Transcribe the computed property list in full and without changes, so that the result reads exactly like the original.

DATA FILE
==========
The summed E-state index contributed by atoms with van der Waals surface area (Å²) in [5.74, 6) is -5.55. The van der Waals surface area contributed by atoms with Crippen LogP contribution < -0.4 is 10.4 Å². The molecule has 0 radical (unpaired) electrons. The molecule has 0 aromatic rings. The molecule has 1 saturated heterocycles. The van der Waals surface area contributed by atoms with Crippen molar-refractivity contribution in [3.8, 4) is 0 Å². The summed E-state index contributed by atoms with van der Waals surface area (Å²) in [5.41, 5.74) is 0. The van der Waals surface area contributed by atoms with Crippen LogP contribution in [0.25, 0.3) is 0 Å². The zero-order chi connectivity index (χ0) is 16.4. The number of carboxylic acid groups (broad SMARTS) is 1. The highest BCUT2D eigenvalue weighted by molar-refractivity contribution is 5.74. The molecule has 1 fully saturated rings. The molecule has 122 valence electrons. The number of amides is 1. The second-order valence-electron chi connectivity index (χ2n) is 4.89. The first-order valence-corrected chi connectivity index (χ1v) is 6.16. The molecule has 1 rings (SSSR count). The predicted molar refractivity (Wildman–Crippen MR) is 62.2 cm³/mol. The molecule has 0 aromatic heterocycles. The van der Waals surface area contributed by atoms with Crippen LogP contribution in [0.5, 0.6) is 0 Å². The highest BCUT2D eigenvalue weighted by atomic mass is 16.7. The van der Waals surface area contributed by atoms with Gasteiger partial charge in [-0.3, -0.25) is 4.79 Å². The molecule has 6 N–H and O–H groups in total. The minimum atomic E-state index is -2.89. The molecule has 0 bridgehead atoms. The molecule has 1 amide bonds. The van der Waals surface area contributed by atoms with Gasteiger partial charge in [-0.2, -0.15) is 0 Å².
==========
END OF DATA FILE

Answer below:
The summed E-state index contributed by atoms with van der Waals surface area (Å²) in [5.74, 6) is -5.55. The van der Waals surface area contributed by atoms with Crippen LogP contribution < -0.4 is 10.4 Å². The molecule has 0 radical (unpaired) electrons. The molecule has 0 aromatic rings. The molecule has 1 saturated heterocycles. The van der Waals surface area contributed by atoms with Crippen molar-refractivity contribution in [3.8, 4) is 0 Å². The summed E-state index contributed by atoms with van der Waals surface area (Å²) in [5.41, 5.74) is 0. The van der Waals surface area contributed by atoms with Crippen LogP contribution in [0.25, 0.3) is 0 Å². The zero-order chi connectivity index (χ0) is 16.4. The number of carboxylic acid groups (broad SMARTS) is 1. The highest BCUT2D eigenvalue weighted by molar-refractivity contribution is 5.74. The molecule has 1 fully saturated rings. The molecule has 122 valence electrons. The number of amides is 1. The second-order valence-electron chi connectivity index (χ2n) is 4.89. The first-order valence-corrected chi connectivity index (χ1v) is 6.16. The molecule has 1 rings (SSSR count). The predicted molar refractivity (Wildman–Crippen MR) is 62.2 cm³/mol. The molecule has 0 aromatic heterocycles. The van der Waals surface area contributed by atoms with Crippen LogP contribution in [0.5, 0.6) is 0 Å². The highest BCUT2D eigenvalue weighted by atomic mass is 16.7. The van der Waals surface area contributed by atoms with Gasteiger partial charge in [-0.3, -0.25) is 4.79 Å². The molecule has 6 N–H and O–H groups in total. The minimum atomic E-state index is -2.89. The molecule has 0 bridgehead atoms. The molecule has 1 amide bonds. The van der Waals surface area contributed by atoms with Gasteiger partial charge in [-0.2, -0.15) is 0 Å².